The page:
written by: M.S. Smith•edited by: M.S. Smith•updated: 10/29/2010
One of the often forgotten advantages of Apple's computers is the iLife suite, a comprehensive collection of programs for video, photo and audio editing. iLife is known to be powerful but also relatively easy to use. Let's take a look at how Apple has improved the suite in iLife 11.
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Introducing iLife 11
All Apple computers come with a suite of programs called iLife. This suite includes iPhoto, iMovie, iDVD, GarageBand, iWeb and the MobileMe Web Gallery.
The fact that Apple ships new Mac computers with this suite instead of an office or productivity suite underscores the idea that Apple computers are creative tools instead of cogs in a machine. While iDVD has little fanfare, Apple's iPhoto, iMovie and GarageBand are generally considered to be the most user-friendly tools in their respective markets.
During the Back to the Mac conference Apple announced the immediate release of iLife '11. There aren't any new programs added to the suite, but there have been some updates made. Let's check out the new features.
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iPhoto - Now with location-based slideshows, full-screen albums and more
Apple's iPhoto software received a host of new updates that expand the creative possibilities of the program. One of the biggest additions was the announcement of revised photo book and card features. It is now possible to use iPhoto to create your own photobooks, wedding invitations, cards and more. These items can then be sent to Apple, which contracts with a print-shop to make your project and reality and ship it right to your doorstep.
This feature isn't free, obviously, but it convenient. It is surprisingly hard to create a project of this sort using most software, and harder still to put that information into the hands of a competent print-shop. Apple, in classic form, has integrated everything into one easy process.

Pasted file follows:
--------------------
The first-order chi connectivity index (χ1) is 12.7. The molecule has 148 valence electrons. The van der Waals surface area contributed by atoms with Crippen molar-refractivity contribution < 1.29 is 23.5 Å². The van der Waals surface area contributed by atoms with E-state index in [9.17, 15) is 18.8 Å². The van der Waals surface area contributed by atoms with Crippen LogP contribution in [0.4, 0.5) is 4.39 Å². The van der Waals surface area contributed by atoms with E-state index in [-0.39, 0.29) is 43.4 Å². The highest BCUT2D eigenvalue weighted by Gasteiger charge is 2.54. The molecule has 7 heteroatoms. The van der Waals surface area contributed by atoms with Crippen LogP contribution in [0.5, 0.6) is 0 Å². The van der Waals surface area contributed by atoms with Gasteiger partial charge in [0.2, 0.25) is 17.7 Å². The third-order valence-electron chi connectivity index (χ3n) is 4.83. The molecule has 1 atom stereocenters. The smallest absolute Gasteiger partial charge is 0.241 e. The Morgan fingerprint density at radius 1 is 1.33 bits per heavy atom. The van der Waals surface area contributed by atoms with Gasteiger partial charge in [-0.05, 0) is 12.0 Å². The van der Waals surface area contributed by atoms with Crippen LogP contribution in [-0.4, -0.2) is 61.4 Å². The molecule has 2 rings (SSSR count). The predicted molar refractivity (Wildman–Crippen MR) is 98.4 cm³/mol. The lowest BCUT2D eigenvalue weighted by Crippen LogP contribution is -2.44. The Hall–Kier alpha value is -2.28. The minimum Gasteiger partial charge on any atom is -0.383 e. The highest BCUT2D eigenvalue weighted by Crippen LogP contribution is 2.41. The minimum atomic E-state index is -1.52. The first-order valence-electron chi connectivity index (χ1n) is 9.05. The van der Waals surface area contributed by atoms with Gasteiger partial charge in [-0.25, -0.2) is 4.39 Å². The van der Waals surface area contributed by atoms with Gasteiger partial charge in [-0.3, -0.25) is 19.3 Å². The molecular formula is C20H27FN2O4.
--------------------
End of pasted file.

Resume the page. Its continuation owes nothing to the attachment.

Another really cool new feature is the addition of new slideshows that are based on locations. You can geo-tag photos and then, once you've done that, put them into a slideshow that displays the photos over a map of the location you visited.
Other new features include full-screen album views, the ability to organize photos by faces, and easy sharing of photos with others via email.
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Many of the addition to iMovie in iLife 11 are simply more of the same. iMovie has always had various visual effects that can be added, but there are now more of them to choose from, and many of them are arguably more professional that already included.
Arguably the biggest addition, however, involves audio. Audio editing has never been strong in iMovie, and iMovie 11 makes some significant strides in this regard. The new audio editing interface makes it much, much easier to understand why the audio in a movie clip is over or underpowered. Once you know the problem, you can make edits that improve your film's sound quality. The interface for editing audio is the same as the interface for editing video, so you shouldn't have much trouble figuring out how it works.
A less useful but much cooler addition is the new trailer-maker feature. This does exactly what it says - it makes a trailer of your project by taking clips of video and organizing them into a trailer format. iMovie also comes packaged with some dramatic audio tracks that can be used as background.
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The two biggest additions to GarageBand are features that help you suck less as a musician. No, really.
The Flex Time tool lets you automatically change the tempo of different instruments in a recording so that they are playing to the beat. If you were jamming out, but you found later that the bass was a bit off, you can use Flex Time to automatically adjust the audio so that the bass is playing to the beat. That's right - if you can't play in time you can edit that fact out afterwards!
Another similar feature is the "How Did I Play?" tool. Usable with piano or guitar tracks, this tool can analyze how well you played a tune and point out where you make mistakes. This is handy feature for practicing to better play either instrument.
In addition to these central features there are a host of other minor addition and improvements including new guitar amps, stompboxes and lessons.
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iLife is not a huge revision, but it does offer some handy features. If you regularly use these programs you will probably want to update iLife as possible in order to start learning what you can do with the new features. The new iLife is just $49, so it isn't an expensive upgrade. With that said, however, users who only use these programs on occasion can probably stand to wait until they buy a new Mac.